Bull Shark Attacks Commonly in Warm, Shallow Waters

By Vickie Frantz, AccuWeather.com Staff Writer
July 18, 2011; 6:12 AM
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A bull shark swims in the waters near visitors to Miramar Beach, Fla. Sunday, June 26, 2005, one day after a bull shark attacked a 14-year-old girl. This sighting is less than a quarter mile from Saturday's attack site. (AP Photo/Jason C. Miller)

"The sharks are very territorial and can exhibit extremely aggressive behavior..."


Bull shark attacks mostly occur in shallow, murky warmer waters. Their preference for feeding under these conditions increase their interaction with swimmers.

The bull sharks came back into spotlight following the attack on 12-year-old, Nicholas Vossler. Vossler was swimming near Matagorda Island, Texas, when a bull shark attacked the boy and severely injured his foot, according to Firstcoastnews.com. The water was only about 3 feet deep. Following surgery, Vossler is expected to regain full use of his foot.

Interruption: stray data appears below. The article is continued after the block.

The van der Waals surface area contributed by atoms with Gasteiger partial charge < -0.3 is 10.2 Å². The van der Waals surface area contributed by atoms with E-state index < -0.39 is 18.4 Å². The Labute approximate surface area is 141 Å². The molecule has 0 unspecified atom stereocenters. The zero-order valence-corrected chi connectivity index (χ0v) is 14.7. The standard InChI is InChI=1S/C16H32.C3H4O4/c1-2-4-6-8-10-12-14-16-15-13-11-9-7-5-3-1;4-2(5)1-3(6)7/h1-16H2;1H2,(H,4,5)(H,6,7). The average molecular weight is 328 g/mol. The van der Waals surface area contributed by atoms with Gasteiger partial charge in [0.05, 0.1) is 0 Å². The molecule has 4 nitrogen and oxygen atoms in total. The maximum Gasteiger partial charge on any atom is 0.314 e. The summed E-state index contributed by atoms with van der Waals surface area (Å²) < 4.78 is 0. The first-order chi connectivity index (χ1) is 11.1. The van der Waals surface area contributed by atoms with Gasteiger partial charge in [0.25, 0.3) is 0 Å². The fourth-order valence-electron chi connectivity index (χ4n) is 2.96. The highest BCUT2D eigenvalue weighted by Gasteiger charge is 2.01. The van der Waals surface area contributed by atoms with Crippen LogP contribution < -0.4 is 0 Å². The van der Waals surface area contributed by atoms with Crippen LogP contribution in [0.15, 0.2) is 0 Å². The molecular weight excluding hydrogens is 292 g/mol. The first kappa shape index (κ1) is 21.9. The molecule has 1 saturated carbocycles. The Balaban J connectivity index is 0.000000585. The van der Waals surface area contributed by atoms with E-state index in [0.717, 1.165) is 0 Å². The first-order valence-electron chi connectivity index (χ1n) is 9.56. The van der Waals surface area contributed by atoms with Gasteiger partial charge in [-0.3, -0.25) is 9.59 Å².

According to Nationalgeographic.com, bull sharks prefer coastal waters that are less than 100 feet deep. This is thought to make them the most dangerous sharks of all to humans.

The sharks can inhabit both salt and fresh waters. They have kidneys that can recycle the salt within their bodies and special glands that also aid in salt retention.

The bull sharks can grow to about 7.5 feet and weigh up to 285 pounds. The sharks are very territorial and can exhibit extremely aggressive behavior towards anything, including humans, that enters their territory.

The sharks are frequently spotted in Florida's coastal waters. There have been two known fatalities near Florida between 2000 and 2005 attributed to bull shark attacks. Jamie Marie Daigle, 14, was killed June 25, 2005 while swimming with a friend on a boogie board, according to Cbsnews.com. The attack happened only 100 yards from shore.

On Aug. 30, 2000, Thadeus Kubinski, 69, was killed while swimming with his wife. The shark attack occurred at about 4 p.m. and he was less than 10 feet from a dock.

Shark attacks are not frequent, but the results of an attack can be deadly. There are several ways you can reduce the chance of an attack.

Follow these helpful tips from George H. Burgess of the Florida Museum of Natural History.

Stay in groups. Avoid swimming during darkness or twilight hours. Stay out of the water if you are bleeding. Don't wear shiny jewelry or bright-colored clothing while swimming. Sharks have a keen sense of smell and are attracted to shiny objects in the water.

Most importantly, do not enter the water if sharks are present and evacuate immediately if a shark is seen.

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